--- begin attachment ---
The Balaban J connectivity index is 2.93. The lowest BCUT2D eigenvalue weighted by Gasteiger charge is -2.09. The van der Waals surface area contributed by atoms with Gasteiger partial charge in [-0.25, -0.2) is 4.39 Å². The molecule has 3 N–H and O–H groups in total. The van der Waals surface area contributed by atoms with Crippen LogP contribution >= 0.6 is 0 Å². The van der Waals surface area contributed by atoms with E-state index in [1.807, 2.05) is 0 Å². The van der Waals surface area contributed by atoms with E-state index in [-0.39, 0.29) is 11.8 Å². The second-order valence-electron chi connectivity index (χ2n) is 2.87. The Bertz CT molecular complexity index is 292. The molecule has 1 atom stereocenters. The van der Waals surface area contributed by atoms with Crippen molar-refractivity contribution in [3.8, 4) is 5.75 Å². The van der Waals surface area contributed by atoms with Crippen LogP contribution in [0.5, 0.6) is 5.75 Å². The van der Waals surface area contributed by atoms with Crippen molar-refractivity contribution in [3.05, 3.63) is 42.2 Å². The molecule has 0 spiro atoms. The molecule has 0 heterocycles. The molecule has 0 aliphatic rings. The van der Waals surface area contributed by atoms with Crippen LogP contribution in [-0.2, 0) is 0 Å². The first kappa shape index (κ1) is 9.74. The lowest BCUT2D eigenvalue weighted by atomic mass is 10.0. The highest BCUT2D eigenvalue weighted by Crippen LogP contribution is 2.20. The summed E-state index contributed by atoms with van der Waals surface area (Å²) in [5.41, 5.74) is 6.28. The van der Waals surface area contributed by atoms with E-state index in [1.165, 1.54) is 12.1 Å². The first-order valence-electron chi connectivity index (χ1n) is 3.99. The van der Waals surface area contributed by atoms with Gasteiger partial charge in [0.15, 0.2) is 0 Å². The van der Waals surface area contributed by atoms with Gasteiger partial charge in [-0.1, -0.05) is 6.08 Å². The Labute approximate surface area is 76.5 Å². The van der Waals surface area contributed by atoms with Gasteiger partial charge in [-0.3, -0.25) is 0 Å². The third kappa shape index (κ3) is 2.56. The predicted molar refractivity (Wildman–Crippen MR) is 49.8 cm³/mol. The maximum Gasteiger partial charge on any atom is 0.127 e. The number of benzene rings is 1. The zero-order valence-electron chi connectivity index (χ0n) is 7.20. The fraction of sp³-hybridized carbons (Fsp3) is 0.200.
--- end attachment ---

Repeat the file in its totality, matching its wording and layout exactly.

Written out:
The Balaban J connectivity index is 2.93. The lowest BCUT2D eigenvalue weighted by Gasteiger charge is -2.09. The van der Waals surface area contributed by atoms with Gasteiger partial charge in [-0.25, -0.2) is 4.39 Å². The molecule has 3 N–H and O–H groups in total. The van der Waals surface area contributed by atoms with Crippen LogP contribution >= 0.6 is 0 Å². The van der Waals surface area contributed by atoms with E-state index in [1.807, 2.05) is 0 Å². The van der Waals surface area contributed by atoms with E-state index in [-0.39, 0.29) is 11.8 Å². The second-order valence-electron chi connectivity index (χ2n) is 2.87. The Bertz CT molecular complexity index is 292. The molecule has 1 atom stereocenters. The van der Waals surface area contributed by atoms with Crippen molar-refractivity contribution in [3.8, 4) is 5.75 Å². The van der Waals surface area contributed by atoms with Crippen LogP contribution in [0.5, 0.6) is 5.75 Å². The van der Waals surface area contributed by atoms with Crippen molar-refractivity contribution in [3.05, 3.63) is 42.2 Å². The molecule has 0 spiro atoms. The molecule has 0 heterocycles. The molecule has 0 aliphatic rings. The van der Waals surface area contributed by atoms with Crippen LogP contribution in [-0.2, 0) is 0 Å². The first kappa shape index (κ1) is 9.74. The lowest BCUT2D eigenvalue weighted by atomic mass is 10.0. The highest BCUT2D eigenvalue weighted by Crippen LogP contribution is 2.20. The summed E-state index contributed by atoms with van der Waals surface area (Å²) in [5.41, 5.74) is 6.28. The van der Waals surface area contributed by atoms with E-state index in [1.165, 1.54) is 12.1 Å². The first-order valence-electron chi connectivity index (χ1n) is 3.99. The van der Waals surface area contributed by atoms with Gasteiger partial charge in [0.15, 0.2) is 0 Å². The van der Waals surface area contributed by atoms with Gasteiger partial charge in [-0.1, -0.05) is 6.08 Å². The Labute approximate surface area is 76.5 Å². The van der Waals surface area contributed by atoms with Gasteiger partial charge in [-0.3, -0.25) is 0 Å². The third kappa shape index (κ3) is 2.56. The predicted molar refractivity (Wildman–Crippen MR) is 49.8 cm³/mol. The maximum Gasteiger partial charge on any atom is 0.127 e. The number of benzene rings is 1. The zero-order valence-electron chi connectivity index (χ0n) is 7.20. The fraction of sp³-hybridized carbons (Fsp3) is 0.200.